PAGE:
Ascension Day

Thursday May 10—Today is Ascension Day, which means that Dutch people do not have to go to work. In many countries Ascension Day is not a public holiday, but in the Netherlands it is. Forty days after his resurrection Jesus ascended to heaven. We read about it in in the Bible in the first chapter of the book of Acts. That event is commemorated today. A relatively small group of Dutch people, mostly of rather conservative Reformed vintage, will go to church. But it is safe to say that the vast majority of the population has no idea what Ascension Day is all about. For most it is a day for family activities and shopping, and furniture shops and garden centers will be very busy.

Celebrating Ascension Day goes far back in time. Some of the Church Fathers of the early ages already mention it and from trhe Middle Ages onwards it was an important day in the liturgical calendar. Different folkloristic customs sprung up around this day, such as the tradition of ‘dauwtrappen’ (literally: dancing on the grass that is moist because of the dew). In times past people would get up extremely early, even before sunrise, and would dance with bare feet, and sing, on the wet grass. Presumably this originated in a pagan custom. Today this tradition has developed into walks in groups or bike tours in the (not too early) morning of Ascension Day.

In general, Seventh-day Adventists do not attach great value to celebrating the Christian feast days. Some are, in fact, very much opposed to paying any attention to them. I experienced this just weeks ago, when on the Sabbath just before Easter I preached in a Dutch Adventist church. My sermon was about the resurrection of Jesus Christ. After the service I was sharply criticized by a lady, who felt that I should have preached about a truly Adventist topic, as for instance the heavenly sanctuary, and not about something she could have heard in any other church! Perhaps my sister-in-the-faith would have been more satisfied if I had preached about Jesus’ ascension, for that topic fits seamlessly with the heavenly sanctuary theme.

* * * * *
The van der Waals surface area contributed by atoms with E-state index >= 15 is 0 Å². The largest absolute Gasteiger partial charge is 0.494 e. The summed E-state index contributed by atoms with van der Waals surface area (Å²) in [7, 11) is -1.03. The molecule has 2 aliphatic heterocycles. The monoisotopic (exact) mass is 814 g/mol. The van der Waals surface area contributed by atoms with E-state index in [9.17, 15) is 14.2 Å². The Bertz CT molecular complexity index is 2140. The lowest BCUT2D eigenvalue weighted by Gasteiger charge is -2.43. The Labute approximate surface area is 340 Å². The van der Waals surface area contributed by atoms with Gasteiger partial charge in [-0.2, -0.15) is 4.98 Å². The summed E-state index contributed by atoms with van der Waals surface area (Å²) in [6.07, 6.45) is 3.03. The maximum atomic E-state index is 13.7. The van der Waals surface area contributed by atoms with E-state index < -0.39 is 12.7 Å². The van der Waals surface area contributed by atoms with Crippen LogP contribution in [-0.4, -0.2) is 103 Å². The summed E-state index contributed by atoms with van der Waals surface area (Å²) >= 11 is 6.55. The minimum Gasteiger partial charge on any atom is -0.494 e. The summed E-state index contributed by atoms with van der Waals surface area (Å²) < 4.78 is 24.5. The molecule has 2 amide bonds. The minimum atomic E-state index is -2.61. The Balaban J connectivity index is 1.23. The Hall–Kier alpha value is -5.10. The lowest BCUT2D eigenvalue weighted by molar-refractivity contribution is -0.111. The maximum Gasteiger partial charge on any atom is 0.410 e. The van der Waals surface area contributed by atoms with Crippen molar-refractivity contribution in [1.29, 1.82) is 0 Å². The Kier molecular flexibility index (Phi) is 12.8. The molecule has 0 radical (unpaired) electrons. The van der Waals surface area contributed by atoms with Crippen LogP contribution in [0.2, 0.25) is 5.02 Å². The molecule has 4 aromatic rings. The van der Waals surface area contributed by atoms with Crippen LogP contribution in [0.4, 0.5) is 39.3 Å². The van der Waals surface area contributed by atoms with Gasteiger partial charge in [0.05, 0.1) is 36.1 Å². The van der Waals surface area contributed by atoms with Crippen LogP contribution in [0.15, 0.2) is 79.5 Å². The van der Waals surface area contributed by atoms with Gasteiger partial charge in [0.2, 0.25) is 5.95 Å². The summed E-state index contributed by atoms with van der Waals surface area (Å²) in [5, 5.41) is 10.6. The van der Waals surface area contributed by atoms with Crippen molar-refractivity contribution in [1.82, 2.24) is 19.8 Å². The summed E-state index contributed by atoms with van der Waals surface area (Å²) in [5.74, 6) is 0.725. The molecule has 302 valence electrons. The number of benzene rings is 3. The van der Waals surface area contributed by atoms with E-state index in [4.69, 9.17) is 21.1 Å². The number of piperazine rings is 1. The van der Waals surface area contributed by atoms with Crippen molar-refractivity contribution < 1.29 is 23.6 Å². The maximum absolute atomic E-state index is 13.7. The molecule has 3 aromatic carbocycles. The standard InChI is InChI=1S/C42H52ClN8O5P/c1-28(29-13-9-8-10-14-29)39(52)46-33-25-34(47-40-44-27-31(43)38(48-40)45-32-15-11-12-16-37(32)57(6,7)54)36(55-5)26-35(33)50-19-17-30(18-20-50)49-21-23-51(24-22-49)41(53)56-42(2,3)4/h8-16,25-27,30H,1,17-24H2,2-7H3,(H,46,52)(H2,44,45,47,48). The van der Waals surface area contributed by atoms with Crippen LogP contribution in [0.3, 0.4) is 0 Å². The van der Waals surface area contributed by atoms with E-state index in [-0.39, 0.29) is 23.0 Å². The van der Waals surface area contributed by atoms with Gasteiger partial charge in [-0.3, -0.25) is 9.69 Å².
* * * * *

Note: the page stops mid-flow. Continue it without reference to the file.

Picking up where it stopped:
In several places the book of Hebrews refers to the moment when Jesus departed from the earth and ascended to heaven, where he promptly began his ‘work’ as the great heavenly High Priest. One of the prominent themes of this book of the Bible is the radical difference between the imperfect earthly high priests and the perfect heavenly High Priest, who having acquired the right to become our Mediator can assure us of our eternal salvation.

Most (?) Adventists believe that this heavenly ‘work’ of Christ our our High Priest consists of two phases. They argue that in the second phase, which began in 1844, Christ is ‘active’ in the most holy part of the heavenly sanctuary, where the ‘investigative judgment’ takes place. It is a rather complex teaching that is based on the premise that the heavenly sanctuary must be an exact parallel of the early sanctuary, since God told Moses to construct the tabernacle with two apartments (the holy and the most holy) in accordance with a heavenly model that he was shown by God.

There has been almost constant controversy among Adventists about the question whether Jeus’ work in the heavenly sanctuary consists of one single phase or of two plases. (In the book of Hebrews there is, remarkably enough, no mention of a two-phase ministry.)  Desmond Ford was the most prominent supporter of the single phase option. The controversy that erupted cost him his job in the church, and left a trail of misery across the denomination. Today many Adventist theologians and pastors agree with Ford, although they are often reluctant to admit this publicly.  To me, the one-phase option sounds quite convincing, but rather than fight about this issue I would much prefer that we simply accept that there are differences of opinion. After all, it seems that most of us agree on the core of what is at stake. Christ came to this world to die on our behalf. But he was raised from the dead. Many men and women met him during the ensuing forty days and testified that the Lord ‘was truly risen’. When Christ departed from this earth, he was fully entitled to be called the perfect Mediator / High Priest, who can ensure that all who accept him will enjoy the eternal benefits of what he accomplished on the cross. I cannot understand how this all fits together. We are dealing with a heavenly reality that far exceeds our human intellectual capacities. But the essence of this heavenly reality is ‘revealed’ to us in words and images that give us some idea of what Christ did and does for us. In any case, it tells us enough that we may rest assured that somehow the gap between God and us has been bridged. For me that is all I need to know.

2 JUNE. – Utrecht – A TIME FOR DIALOGUE